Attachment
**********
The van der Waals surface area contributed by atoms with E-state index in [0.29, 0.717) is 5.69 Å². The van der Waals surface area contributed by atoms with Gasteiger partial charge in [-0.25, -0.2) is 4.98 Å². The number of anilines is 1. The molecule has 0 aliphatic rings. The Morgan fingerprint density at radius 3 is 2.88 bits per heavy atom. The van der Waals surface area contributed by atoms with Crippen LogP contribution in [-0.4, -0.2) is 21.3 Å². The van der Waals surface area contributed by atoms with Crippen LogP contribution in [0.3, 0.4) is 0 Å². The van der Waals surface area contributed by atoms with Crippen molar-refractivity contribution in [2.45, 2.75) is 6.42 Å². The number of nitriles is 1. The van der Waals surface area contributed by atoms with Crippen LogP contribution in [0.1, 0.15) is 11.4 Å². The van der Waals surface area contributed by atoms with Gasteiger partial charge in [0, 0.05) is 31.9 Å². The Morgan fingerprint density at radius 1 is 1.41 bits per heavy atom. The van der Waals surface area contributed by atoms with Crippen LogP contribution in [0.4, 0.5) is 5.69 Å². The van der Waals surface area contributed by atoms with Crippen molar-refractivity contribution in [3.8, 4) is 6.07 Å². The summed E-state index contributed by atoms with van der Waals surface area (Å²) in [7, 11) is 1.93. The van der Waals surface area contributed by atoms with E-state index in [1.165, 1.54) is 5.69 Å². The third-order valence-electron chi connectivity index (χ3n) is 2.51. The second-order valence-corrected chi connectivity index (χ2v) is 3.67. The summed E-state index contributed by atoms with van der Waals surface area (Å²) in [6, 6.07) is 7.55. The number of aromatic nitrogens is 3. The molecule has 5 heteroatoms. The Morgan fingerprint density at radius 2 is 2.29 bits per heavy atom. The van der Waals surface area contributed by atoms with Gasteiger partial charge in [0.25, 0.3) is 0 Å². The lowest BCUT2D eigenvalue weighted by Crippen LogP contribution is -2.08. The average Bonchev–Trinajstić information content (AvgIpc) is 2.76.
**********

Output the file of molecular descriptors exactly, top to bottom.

The van der Waals surface area contributed by atoms with E-state index in [0.29, 0.717) is 5.69 Å². The van der Waals surface area contributed by atoms with Gasteiger partial charge in [-0.25, -0.2) is 4.98 Å². The number of anilines is 1. The molecule has 0 aliphatic rings. The Morgan fingerprint density at radius 3 is 2.88 bits per heavy atom. The van der Waals surface area contributed by atoms with Crippen LogP contribution in [-0.4, -0.2) is 21.3 Å². The van der Waals surface area contributed by atoms with Crippen LogP contribution in [0.3, 0.4) is 0 Å². The van der Waals surface area contributed by atoms with Crippen molar-refractivity contribution in [2.45, 2.75) is 6.42 Å². The number of nitriles is 1. The van der Waals surface area contributed by atoms with Crippen LogP contribution in [0.1, 0.15) is 11.4 Å². The van der Waals surface area contributed by atoms with Gasteiger partial charge in [0, 0.05) is 31.9 Å². The Morgan fingerprint density at radius 1 is 1.41 bits per heavy atom. The van der Waals surface area contributed by atoms with Crippen LogP contribution in [0.4, 0.5) is 5.69 Å². The van der Waals surface area contributed by atoms with Crippen molar-refractivity contribution in [3.8, 4) is 6.07 Å². The summed E-state index contributed by atoms with van der Waals surface area (Å²) in [7, 11) is 1.93. The van der Waals surface area contributed by atoms with E-state index in [1.165, 1.54) is 5.69 Å². The third-order valence-electron chi connectivity index (χ3n) is 2.51. The second-order valence-corrected chi connectivity index (χ2v) is 3.67. The summed E-state index contributed by atoms with van der Waals surface area (Å²) in [6, 6.07) is 7.55. The number of aromatic nitrogens is 3. The molecule has 5 heteroatoms. The Morgan fingerprint density at radius 2 is 2.29 bits per heavy atom. The van der Waals surface area contributed by atoms with Gasteiger partial charge in [0.25, 0.3) is 0 Å². The lowest BCUT2D eigenvalue weighted by Crippen LogP contribution is -2.08. The average Bonchev–Trinajstić information content (AvgIpc) is 2.76.